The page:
Wildness and the indigenous American berserk

Pierce on today’s shootings in Texas:

There is a wildness in the land that is being exacerbated daily by economic conditions that nobody in the governing elite seems to understand. Neither do they understand the wildness, because it hasn’t touched them. Yet. There is a wildness in the land that is exacerbated daily by the country’s pig-ignorance in licensing and controlling its firearms that nobody in the governing elite seems to understand. Neither do they understand the wildness.

Bill Morris on Philip Roth (inter alia):

…as a close friend never tires of reminding me, “The truly weird shit rarely happens in big cities; it almost always happens in small towns and suburbia and the boondocks.”  I have come to believe that while this is not an iron-clad fact – the Son of Sam was terrorizing New York City during the summer of 1977 – it does pick at the scab of something approaching an unpleasant truth.  I’m thinking about Dick Hickock and Perry Smith slaughtering the Clutter family in their remote western Kansas farmhouse, a horror immortalized by Truman Capote’s In Cold Blood.  I’m thinking about Joan Didion’s unforgettable piece of reportage, “Some Dreamers of the Golden Dream,” which tells the story of how weather and dislocation and history (or lack of it) led a pregnant mother of three to douse her sleeping husband with gasoline and burn him to death inside the family Volkswagen on a desolate stretch of southern California desert.  Twenty miles from where I’m writing these words, police have just discovered the remains of the tenth victim of a possible serial killer on a remote Long Island beach.   A few weeks ago a woman in the small upstate town of Newburgh drove into the Hudson River with three of her children in the car, killing them all.  Such acts have become emblematic of what Walker Percy called these “dread latter days of the old violent beloved U.S.A.”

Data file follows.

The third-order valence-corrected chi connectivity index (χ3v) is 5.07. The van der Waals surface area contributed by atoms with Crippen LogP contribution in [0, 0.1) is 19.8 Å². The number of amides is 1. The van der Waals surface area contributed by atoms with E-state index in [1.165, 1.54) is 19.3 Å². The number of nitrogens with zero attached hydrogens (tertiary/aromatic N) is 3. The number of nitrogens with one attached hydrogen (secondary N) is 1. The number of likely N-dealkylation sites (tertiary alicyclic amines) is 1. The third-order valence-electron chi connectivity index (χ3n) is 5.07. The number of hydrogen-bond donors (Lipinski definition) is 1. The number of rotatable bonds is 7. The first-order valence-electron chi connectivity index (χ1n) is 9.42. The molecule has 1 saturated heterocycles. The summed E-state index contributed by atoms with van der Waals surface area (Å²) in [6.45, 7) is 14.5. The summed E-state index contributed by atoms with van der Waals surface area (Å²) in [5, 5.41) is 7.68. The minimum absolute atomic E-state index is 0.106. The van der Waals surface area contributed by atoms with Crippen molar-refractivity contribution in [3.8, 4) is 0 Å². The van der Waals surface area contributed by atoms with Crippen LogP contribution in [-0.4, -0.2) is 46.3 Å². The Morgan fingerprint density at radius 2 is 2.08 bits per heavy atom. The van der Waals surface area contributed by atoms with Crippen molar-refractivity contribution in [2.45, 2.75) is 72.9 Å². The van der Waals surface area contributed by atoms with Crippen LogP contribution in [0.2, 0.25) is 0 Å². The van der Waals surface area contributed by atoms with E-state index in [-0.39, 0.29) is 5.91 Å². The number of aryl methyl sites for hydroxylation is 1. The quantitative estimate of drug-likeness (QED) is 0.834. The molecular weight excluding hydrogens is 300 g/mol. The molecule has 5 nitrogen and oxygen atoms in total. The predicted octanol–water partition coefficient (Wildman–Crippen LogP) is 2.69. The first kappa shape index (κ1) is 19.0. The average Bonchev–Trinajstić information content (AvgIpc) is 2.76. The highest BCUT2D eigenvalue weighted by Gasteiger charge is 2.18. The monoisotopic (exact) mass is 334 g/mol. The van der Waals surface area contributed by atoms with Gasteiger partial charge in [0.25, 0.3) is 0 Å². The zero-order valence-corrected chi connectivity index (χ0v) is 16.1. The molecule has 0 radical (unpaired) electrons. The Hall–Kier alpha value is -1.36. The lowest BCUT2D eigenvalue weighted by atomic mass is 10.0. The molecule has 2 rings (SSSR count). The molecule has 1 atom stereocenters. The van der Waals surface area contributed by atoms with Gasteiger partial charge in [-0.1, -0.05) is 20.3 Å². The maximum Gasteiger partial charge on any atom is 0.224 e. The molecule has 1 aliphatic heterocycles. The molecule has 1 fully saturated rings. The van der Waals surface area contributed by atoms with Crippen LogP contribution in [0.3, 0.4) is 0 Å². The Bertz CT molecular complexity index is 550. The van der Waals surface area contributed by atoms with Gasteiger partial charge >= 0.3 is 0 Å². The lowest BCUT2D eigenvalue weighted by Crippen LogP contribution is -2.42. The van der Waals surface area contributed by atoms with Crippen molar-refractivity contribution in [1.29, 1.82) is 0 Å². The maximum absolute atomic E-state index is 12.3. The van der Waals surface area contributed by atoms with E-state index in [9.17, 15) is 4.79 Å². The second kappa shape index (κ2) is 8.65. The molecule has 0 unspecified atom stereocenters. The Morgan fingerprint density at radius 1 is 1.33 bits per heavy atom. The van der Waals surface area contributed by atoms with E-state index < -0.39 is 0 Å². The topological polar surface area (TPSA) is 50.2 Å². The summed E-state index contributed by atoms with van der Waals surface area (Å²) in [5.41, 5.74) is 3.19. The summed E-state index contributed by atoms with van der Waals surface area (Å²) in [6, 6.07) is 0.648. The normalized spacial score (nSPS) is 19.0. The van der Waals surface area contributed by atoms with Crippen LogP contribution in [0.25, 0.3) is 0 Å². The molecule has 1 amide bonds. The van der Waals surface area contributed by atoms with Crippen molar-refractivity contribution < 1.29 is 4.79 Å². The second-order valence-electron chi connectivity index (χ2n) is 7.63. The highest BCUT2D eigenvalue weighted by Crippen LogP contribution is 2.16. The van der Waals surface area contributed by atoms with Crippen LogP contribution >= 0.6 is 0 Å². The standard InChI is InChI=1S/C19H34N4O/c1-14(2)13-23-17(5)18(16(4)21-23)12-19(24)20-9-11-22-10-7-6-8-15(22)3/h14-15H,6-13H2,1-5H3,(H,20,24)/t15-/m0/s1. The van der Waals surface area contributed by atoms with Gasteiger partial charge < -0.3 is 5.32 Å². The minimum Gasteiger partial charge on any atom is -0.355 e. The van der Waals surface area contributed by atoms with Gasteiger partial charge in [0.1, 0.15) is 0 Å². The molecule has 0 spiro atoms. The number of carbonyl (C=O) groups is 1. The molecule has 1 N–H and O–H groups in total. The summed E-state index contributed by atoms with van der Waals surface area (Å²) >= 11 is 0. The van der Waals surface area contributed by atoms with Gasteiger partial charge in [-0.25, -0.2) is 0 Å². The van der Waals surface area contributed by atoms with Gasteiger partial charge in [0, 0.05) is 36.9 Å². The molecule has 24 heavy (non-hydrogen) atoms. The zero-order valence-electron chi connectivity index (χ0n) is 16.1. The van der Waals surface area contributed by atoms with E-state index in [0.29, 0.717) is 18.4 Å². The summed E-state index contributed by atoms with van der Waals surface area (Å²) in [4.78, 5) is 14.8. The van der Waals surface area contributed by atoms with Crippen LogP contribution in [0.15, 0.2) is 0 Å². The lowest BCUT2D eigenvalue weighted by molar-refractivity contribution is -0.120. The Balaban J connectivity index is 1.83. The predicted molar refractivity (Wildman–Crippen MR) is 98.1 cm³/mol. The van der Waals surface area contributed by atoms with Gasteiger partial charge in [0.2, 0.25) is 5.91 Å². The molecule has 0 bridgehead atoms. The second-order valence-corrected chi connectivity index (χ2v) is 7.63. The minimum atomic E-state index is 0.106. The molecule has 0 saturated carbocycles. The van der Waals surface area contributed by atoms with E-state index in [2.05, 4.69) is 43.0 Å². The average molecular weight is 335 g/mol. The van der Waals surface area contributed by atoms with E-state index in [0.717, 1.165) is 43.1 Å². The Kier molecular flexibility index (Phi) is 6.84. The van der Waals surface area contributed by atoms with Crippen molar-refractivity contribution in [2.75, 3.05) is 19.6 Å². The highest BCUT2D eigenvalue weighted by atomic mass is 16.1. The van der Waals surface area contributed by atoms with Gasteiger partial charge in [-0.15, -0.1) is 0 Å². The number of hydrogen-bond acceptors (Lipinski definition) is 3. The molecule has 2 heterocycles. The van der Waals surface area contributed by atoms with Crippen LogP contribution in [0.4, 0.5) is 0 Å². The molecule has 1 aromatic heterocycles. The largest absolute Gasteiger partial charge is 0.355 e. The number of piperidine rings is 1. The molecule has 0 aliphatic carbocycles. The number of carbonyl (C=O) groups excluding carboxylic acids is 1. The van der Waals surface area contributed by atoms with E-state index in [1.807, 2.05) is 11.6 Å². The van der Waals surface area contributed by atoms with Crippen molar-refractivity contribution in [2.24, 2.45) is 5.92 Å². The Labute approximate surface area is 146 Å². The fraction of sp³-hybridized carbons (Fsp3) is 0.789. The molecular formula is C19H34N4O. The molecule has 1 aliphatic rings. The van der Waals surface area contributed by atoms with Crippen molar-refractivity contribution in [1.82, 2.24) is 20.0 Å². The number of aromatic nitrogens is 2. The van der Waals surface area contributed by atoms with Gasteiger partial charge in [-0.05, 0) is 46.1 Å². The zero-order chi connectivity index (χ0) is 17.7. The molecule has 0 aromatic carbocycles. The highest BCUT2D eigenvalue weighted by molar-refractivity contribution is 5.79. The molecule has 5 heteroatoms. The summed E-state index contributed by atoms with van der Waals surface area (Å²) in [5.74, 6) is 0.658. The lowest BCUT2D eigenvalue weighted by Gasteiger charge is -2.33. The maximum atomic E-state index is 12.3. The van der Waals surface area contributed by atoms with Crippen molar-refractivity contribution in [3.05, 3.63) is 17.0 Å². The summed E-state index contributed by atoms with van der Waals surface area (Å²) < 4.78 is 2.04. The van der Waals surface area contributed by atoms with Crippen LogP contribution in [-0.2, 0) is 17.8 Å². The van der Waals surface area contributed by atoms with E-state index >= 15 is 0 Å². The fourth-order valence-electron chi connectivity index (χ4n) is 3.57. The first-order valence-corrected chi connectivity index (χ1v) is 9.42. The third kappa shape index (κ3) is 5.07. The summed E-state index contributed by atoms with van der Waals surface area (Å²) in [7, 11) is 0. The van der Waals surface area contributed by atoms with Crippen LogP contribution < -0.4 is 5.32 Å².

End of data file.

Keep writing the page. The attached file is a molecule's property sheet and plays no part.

In American Pastoral, Philip Roth puts a name to these dark American impulses.  The novel tells the story of a sensationally handsome and athletic Jewish boy from Newark named Seymour “Swede” Levov who marries a former Miss New Jersey, takes over his father’s thriving glove factory, and moves with his wife and daughter into a stone farmhouse in Old Rimrock, out past the suburbs, out in the gorgeous green folds of an America that still looks much as it looked before the Revolutionary War.  There in 1968, as a way of protesting the Vietnam War, the Swede’s teenage daughter, a life-long stutterer, plants a bomb in the local post office that kills a respected doctor, forcing the girl to go underground and effectively demolishing the Swede’s immaculate world.  Roth writes that the Swede becomes the victim of something unthinkable:

…the angry, rebarbative spitting-out daughter with no interest whatever in being the next successful Levov, flushing him out of hiding as if he were a fugitive – initiating the Swede into the displacement of another America entirely, the daughter and the decade blasting to smithereens his particular form of utopian thinking, the plague America infiltrating the Swede’s castle and there infecting everyone.  The daughter who transports him out of the longed-for American pastoral and into everything that is its antithesis and its enemy, into the fury, the violence, and the desperation of the counterpastoral – into the indigenous American berserk.

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